Men's Hockey Ties Yale After Dramatic Back-and-Forth Contest
The Crimson (0-2-2, 0-2-2 ECAC) and the Bulldogs (2-1-1, 2-1-1) skated to a 3-3 draw after 65 minutes of hockey, leaving the sold-out Ingalls Rink crowd dissatisfied. Harvard is still in search of its first outright victory of the season and has failed to notch a win through its first four regular-season bouts for the first time since 1940.
“I liked our resilience,” Crimson coach Ted Donato ’91 said. “We kept coming, made a lot of good plays. Obviously, we would’ve liked to hold onto the lead there at the end…. All in all, we had a lot of guys that showed a lot of determination and grit.”
More than halfway through the second period, a physical shift ended with sophomore forward Jack Badini suffering a rough collision at the corner-boards to the left his net-minder, senior Michael Lackey. The game was never the same after that point.
“I think I’ve played Yale nine times now, and it’s always between one or two goals,” co-captain Lewis Zerter-Gossage said. “We knew, especially playing in their rink with their atmosphere, that they were going to come out flying. I think we did a good job managing the atmosphere and playing a full 60.”
After tempers settled from the Badini hit and play resumed, sophomore forward Henry Bowlby was whistled for tripping on the ensuing shift. The Bulldogs cashed in on their powerplay chance just seconds into the man-up opportunity, courtesy of rookie blue-liner Jack St. Ivany. The tally, coming with five minutes remaining in the frame, was his first career goal.
“It’s kind of par for the course here,” coach Donato said. “It seems like the games get very physical and chippy, but all in all I thought it was just a really good competitive hockey game.”
Three minutes after the St. Ivany strike, Yale followed up with another score and had stolen momentum from the Crimson in a matter of minutes. Then, two of Harvard’s keystone players made a late-period statement, altering the complexion of the game heading into the final stanza.
“I try as hard as I can to come up big in big moments,” Zerter-Gossage said. “That circumstance is a pretty lucky bounce, but I got a breakaway off a change…. I’m glad that I was able to bear down and score on that opportunity, and I think that it rallied the guys.”
Despite the whirlwind latter half of the middle period, the teams entered the locker rooms after 40 minutes knotted at two goals apiece, and the drama was far from over.
With just 10 minutes remaining in the tilt, Bowlby took a gruesome hit at the jut-out between his own bench and the boards. The silver lining to this dangerous play was that the Crimson headed to the powerplay.
On the man-advantage, the point-men worked the puck down to freshman forward Jack Drury, who threw a no-look backhand pass across the crease to an open Reilly Walsh. The sophomore rearguard punched in the puck, giving Harvard the 3-2 lead.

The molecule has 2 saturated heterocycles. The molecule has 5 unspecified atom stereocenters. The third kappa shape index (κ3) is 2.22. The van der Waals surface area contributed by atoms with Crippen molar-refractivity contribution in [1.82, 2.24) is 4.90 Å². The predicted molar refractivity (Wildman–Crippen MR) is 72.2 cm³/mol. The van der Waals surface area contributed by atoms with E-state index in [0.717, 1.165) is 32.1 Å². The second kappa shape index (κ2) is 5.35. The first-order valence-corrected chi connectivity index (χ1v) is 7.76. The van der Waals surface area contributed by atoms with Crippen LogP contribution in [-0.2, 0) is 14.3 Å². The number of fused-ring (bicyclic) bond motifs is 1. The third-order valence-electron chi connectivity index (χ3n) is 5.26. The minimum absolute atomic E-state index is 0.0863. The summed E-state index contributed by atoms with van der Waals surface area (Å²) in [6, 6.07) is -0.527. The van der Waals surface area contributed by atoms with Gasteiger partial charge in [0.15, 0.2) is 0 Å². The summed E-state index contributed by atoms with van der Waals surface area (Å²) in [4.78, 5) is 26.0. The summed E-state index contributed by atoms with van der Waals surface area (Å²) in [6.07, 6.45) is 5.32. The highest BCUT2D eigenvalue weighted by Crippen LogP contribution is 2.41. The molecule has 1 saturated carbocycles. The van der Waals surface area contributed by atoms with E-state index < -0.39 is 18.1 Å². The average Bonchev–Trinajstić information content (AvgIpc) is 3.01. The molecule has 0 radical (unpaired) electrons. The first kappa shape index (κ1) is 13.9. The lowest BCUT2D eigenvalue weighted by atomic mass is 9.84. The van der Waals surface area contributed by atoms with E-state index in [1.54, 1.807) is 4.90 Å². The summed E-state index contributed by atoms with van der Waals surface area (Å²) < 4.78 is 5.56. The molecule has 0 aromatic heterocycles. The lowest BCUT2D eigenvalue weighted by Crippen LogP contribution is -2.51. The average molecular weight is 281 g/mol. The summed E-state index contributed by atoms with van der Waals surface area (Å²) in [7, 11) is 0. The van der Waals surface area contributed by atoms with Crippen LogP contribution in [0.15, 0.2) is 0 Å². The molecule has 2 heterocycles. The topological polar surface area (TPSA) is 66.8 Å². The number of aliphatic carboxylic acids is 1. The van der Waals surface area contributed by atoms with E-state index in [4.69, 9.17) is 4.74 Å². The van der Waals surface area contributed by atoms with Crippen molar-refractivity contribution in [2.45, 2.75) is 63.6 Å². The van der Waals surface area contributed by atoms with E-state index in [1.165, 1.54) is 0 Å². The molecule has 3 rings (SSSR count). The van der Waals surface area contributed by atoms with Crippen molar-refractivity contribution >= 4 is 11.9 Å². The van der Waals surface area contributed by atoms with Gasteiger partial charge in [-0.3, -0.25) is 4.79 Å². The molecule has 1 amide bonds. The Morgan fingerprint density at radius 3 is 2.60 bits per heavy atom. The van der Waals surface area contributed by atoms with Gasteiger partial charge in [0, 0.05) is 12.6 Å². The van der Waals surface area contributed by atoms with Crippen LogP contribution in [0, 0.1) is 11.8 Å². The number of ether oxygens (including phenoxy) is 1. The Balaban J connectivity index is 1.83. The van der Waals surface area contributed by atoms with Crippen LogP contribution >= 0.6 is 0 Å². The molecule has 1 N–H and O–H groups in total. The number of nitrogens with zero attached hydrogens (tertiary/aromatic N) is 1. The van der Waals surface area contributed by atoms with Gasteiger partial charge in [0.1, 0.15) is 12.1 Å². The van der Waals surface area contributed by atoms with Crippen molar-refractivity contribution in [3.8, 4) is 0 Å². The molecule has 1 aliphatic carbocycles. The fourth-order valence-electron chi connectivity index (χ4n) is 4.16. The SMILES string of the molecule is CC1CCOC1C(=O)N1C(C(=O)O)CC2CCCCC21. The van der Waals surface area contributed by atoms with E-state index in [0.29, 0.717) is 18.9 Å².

“That’s been a pretty familiar feeling so far this year,” Zerter-Gossage said. “Looking back at our first game, we battled back from opposing goals a bunch of times…. So [rapid lead changes are] nothing we haven’t seen before. It’s really frustrating because we feel like we worked really hard to get to that spot.”
For the first time this season, it was Harvard who opened the scoring. Six minutes into the second period, Fox had possession of the puck at the left point and shuffled it down to Bowlby at the half-wall. Bowlby zipped the puck into the high slot, where freshman forward Casey Dornbach sent a one-timer toward the cage.
Continuing a trend from the Crimson’s first three contests, the group’s underclassmen played a large role in the scoring effort, notching five of the team’s nine total points. The line of Dornbach and Bowlby centered by Drury continues to be Harvard’s most effective trio up front.
The opening frame, while it ended in a scoreless stalemate, saw high-quality chances for both squads. Harvard, leading 10-7 in shots after 20 minutes, was pleased with its performance out of the gate after wanting more from its starts to games early in the season.
“[A good start] is something that we’ve been really harping on,” Zerter-Gossage said. “That’s something that has kind of caused us struggles through the first few games, is that we get down early and we’re playing catch-up. We still haven’t really played with a lead this year, and that’s something that we know we have to start doing if we want to win games.”
Both Lackey and Kaczperski stood tall at times but also allowed crucial goals. This much is to be expected, however, in such a high-event game in a raucous barn.
Friday’s latest installment of the Harvard-Yale hockey rivalry did not disappoint. As usual, the arena was booming, emotions came through, and momentum was won and lost in the span of a single shift.
The Crimson turns its attention to Brown on Saturday night, still looking for its first victory of the season.
“This was a really good growing up moment for a lot of our young guys,” coach Donato said. “We’re getting better. We’re obviously a little frustrated and disappointed with getting one point being up a goal, but it just makes tomorrow night even more important.”
—Staff writer Spencer R. Morris can be reached at email@example.com. Follow him on Twitter @SMorrisTHC.